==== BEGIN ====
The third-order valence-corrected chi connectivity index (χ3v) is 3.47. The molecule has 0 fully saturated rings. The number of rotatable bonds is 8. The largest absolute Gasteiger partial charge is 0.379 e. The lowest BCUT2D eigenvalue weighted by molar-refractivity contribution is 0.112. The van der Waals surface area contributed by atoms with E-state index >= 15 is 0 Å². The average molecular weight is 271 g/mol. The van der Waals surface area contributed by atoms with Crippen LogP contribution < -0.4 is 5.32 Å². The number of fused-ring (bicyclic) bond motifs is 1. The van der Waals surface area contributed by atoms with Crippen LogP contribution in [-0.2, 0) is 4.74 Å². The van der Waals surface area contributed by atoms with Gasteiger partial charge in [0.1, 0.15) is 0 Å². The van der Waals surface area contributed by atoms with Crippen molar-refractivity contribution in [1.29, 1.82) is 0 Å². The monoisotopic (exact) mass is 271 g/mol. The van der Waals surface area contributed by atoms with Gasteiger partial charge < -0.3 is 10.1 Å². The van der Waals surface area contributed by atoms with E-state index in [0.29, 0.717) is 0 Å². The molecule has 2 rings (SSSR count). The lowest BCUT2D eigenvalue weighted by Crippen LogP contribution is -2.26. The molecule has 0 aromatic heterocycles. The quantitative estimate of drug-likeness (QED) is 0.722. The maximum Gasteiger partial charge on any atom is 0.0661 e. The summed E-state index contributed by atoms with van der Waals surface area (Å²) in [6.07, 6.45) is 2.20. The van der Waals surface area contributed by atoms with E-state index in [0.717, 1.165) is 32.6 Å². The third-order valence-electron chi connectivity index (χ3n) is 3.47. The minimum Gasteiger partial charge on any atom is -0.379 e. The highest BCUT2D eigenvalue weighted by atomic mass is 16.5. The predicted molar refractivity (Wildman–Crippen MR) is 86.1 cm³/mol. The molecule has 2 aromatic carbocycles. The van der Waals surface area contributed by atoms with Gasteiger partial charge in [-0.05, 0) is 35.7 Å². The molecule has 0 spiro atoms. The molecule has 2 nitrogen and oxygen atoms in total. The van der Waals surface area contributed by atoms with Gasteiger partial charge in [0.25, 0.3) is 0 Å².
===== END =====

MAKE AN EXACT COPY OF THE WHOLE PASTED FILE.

The third-order valence-corrected chi connectivity index (χ3v) is 3.47. The molecule has 0 fully saturated rings. The number of rotatable bonds is 8. The largest absolute Gasteiger partial charge is 0.379 e. The lowest BCUT2D eigenvalue weighted by molar-refractivity contribution is 0.112. The van der Waals surface area contributed by atoms with E-state index >= 15 is 0 Å². The average molecular weight is 271 g/mol. The van der Waals surface area contributed by atoms with Crippen LogP contribution < -0.4 is 5.32 Å². The number of fused-ring (bicyclic) bond motifs is 1. The van der Waals surface area contributed by atoms with Crippen LogP contribution in [-0.2, 0) is 4.74 Å². The van der Waals surface area contributed by atoms with Gasteiger partial charge in [0.1, 0.15) is 0 Å². The van der Waals surface area contributed by atoms with Crippen molar-refractivity contribution in [1.29, 1.82) is 0 Å². The monoisotopic (exact) mass is 271 g/mol. The van der Waals surface area contributed by atoms with Gasteiger partial charge < -0.3 is 10.1 Å². The van der Waals surface area contributed by atoms with E-state index in [0.29, 0.717) is 0 Å². The molecule has 2 rings (SSSR count). The lowest BCUT2D eigenvalue weighted by Crippen LogP contribution is -2.26. The molecule has 0 aromatic heterocycles. The quantitative estimate of drug-likeness (QED) is 0.722. The maximum Gasteiger partial charge on any atom is 0.0661 e. The summed E-state index contributed by atoms with van der Waals surface area (Å²) in [6.07, 6.45) is 2.20. The van der Waals surface area contributed by atoms with E-state index in [0.717, 1.165) is 32.6 Å². The third-order valence-electron chi connectivity index (χ3n) is 3.47. The minimum Gasteiger partial charge on any atom is -0.379 e. The highest BCUT2D eigenvalue weighted by atomic mass is 16.5. The predicted molar refractivity (Wildman–Crippen MR) is 86.1 cm³/mol. The molecule has 2 aromatic carbocycles. The van der Waals surface area contributed by atoms with Gasteiger partial charge in [-0.05, 0) is 35.7 Å². The molecule has 0 spiro atoms. The molecule has 2 nitrogen and oxygen atoms in total. The van der Waals surface area contributed by atoms with Gasteiger partial charge in [0.25, 0.3) is 0 Å².